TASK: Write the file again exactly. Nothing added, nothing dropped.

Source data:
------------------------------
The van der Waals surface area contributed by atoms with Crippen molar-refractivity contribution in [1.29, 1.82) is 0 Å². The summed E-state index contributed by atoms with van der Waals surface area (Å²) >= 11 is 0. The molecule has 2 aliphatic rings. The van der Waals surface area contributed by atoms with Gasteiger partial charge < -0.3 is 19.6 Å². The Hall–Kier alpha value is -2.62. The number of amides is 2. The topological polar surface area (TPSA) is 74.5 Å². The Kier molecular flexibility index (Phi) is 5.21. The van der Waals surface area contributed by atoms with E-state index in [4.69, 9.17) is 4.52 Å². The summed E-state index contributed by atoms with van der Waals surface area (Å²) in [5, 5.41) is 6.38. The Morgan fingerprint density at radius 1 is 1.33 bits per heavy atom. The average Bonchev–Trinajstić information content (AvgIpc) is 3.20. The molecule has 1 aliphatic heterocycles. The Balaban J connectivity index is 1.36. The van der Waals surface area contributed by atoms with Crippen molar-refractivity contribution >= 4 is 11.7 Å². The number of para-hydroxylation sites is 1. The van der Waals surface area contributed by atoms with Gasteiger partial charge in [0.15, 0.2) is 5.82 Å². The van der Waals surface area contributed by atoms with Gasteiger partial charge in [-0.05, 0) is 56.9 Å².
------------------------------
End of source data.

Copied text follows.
The van der Waals surface area contributed by atoms with Crippen molar-refractivity contribution in [1.29, 1.82) is 0 Å². The summed E-state index contributed by atoms with van der Waals surface area (Å²) >= 11 is 0. The molecule has 2 aliphatic rings. The van der Waals surface area contributed by atoms with Gasteiger partial charge < -0.3 is 19.6 Å². The Hall–Kier alpha value is -2.62. The number of amides is 2. The topological polar surface area (TPSA) is 74.5 Å². The Kier molecular flexibility index (Phi) is 5.21. The van der Waals surface area contributed by atoms with E-state index in [4.69, 9.17) is 4.52 Å². The summed E-state index contributed by atoms with van der Waals surface area (Å²) in [5, 5.41) is 6.38. The Morgan fingerprint density at radius 1 is 1.33 bits per heavy atom. The average Bonchev–Trinajstić information content (AvgIpc) is 3.20. The molecule has 1 aliphatic heterocycles. The Balaban J connectivity index is 1.36. The van der Waals surface area contributed by atoms with Crippen molar-refractivity contribution >= 4 is 11.7 Å². The number of para-hydroxylation sites is 1. The van der Waals surface area contributed by atoms with Gasteiger partial charge in [0.15, 0.2) is 5.82 Å². The van der Waals surface area contributed by atoms with Gasteiger partial charge in [-0.05, 0) is 56.9 Å².